Tablet devices are a potential risk for young children

1 Star2 Stars3 Stars4 Stars5 Stars (1 votes, average: 5.00 out of 5)
An exhausted little girl lying on floor, sleeping with her head on laptop keyboard, over white background
Print Friendly, PDF & Email

The use of tablet devices among young children may increase the risk of neck, back and arm pain and reduce physical activity, new Curtin University research which recommends traditional toy play has found.

The research, published in Applied Ergonomics, investigated the head, trunk and arm postures, muscle activity, sedentariness and physical activity of young children aged three to five years while using a tablet computer compared to watching TV and non-screen toy play.

Lead researcher John Curtin Distinguished Professor Leon Straker, from the School of Physiotherapy and Exercise Science at Curtin University, said the findings suggest tablet use among young children may contribute to increased musculoskeletal risk and sedentary behaviour, and reduced physical activity.

“We know that tablet use among young children is increasing and becoming more widespread, but little has previously been known about the potential musculoskeletal and physical activity implications of these devices,” Professor Straker said.

“This is the first detailed examination of the physical implications of the use of contemporary mobile touchscreen devices by young children.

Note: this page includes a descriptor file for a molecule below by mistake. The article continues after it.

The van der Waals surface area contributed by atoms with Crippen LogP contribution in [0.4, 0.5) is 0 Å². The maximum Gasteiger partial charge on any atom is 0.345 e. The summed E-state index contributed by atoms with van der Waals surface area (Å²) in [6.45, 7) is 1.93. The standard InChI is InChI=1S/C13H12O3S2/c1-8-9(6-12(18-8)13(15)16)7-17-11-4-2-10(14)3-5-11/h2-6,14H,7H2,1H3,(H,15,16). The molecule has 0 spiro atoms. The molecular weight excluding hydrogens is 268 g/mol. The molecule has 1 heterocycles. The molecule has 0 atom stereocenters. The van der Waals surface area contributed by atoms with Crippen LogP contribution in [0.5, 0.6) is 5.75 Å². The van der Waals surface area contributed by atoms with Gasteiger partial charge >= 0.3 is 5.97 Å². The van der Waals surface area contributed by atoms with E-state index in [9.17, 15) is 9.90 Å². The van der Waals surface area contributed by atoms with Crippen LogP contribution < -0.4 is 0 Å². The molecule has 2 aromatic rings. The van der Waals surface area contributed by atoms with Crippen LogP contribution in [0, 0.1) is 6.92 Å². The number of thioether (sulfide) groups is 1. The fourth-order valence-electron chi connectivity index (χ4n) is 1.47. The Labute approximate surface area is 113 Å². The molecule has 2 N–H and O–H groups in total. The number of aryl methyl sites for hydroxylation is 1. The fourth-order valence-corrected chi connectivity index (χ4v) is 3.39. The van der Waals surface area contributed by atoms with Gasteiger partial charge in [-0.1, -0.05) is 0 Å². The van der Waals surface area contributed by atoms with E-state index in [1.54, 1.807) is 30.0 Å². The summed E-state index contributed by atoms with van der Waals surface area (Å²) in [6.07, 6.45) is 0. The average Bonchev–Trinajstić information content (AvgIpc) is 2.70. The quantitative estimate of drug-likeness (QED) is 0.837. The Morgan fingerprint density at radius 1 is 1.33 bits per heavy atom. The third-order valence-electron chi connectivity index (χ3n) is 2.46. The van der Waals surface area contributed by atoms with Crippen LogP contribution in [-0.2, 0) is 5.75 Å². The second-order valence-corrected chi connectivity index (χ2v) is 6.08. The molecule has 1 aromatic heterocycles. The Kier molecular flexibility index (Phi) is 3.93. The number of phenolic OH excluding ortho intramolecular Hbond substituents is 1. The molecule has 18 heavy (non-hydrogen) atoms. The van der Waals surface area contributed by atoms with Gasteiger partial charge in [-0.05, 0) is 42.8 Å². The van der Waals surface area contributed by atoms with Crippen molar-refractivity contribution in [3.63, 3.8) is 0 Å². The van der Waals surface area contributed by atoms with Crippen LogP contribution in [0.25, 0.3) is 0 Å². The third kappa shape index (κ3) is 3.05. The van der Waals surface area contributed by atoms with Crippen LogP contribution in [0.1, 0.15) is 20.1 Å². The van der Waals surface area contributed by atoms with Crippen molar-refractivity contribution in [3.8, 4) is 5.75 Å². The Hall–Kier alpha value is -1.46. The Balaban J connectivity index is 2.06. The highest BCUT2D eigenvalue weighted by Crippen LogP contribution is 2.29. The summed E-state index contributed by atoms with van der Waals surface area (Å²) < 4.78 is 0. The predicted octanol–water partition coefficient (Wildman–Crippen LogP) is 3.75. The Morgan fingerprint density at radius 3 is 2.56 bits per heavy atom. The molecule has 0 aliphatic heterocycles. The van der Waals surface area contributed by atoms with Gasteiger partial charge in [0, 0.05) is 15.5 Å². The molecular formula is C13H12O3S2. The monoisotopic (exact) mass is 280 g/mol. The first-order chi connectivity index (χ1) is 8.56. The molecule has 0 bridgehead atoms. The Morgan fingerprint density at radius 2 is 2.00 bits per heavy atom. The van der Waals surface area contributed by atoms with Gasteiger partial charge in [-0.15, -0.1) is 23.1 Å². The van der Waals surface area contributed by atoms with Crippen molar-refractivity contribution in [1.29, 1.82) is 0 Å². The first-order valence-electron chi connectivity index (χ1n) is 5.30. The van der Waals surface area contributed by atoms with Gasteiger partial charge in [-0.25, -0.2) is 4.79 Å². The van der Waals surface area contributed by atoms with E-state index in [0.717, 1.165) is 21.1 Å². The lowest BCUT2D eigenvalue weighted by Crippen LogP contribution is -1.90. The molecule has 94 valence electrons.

“Through this research, we found children had altered posture, muscle activity, sitting time and physical activity while playing with tablet computers compared to both TV watching and non-screen toy play. Those changes may lead to potential musculoskeletal and physical activity-related risks, but there are also potential benefits if these devices are used wisely.”

Professor Straker said non-screen toy play should be encouraged among young children, urging parents and caretakers to ensure adequate traditional toy play because of its physical activity benefits.

- Advertisement -

“Given the evidence of increasing use, it is important to understand the physical impacts of these new screen technologies on young children and provide young children with appropriate early life experiences in using mobile technology so they can gain the benefits without the harms,” he said.

(Source: Curtin University)

- Advertisement -
Date Created: December 4, 2017 Date Modified: December 23, 2017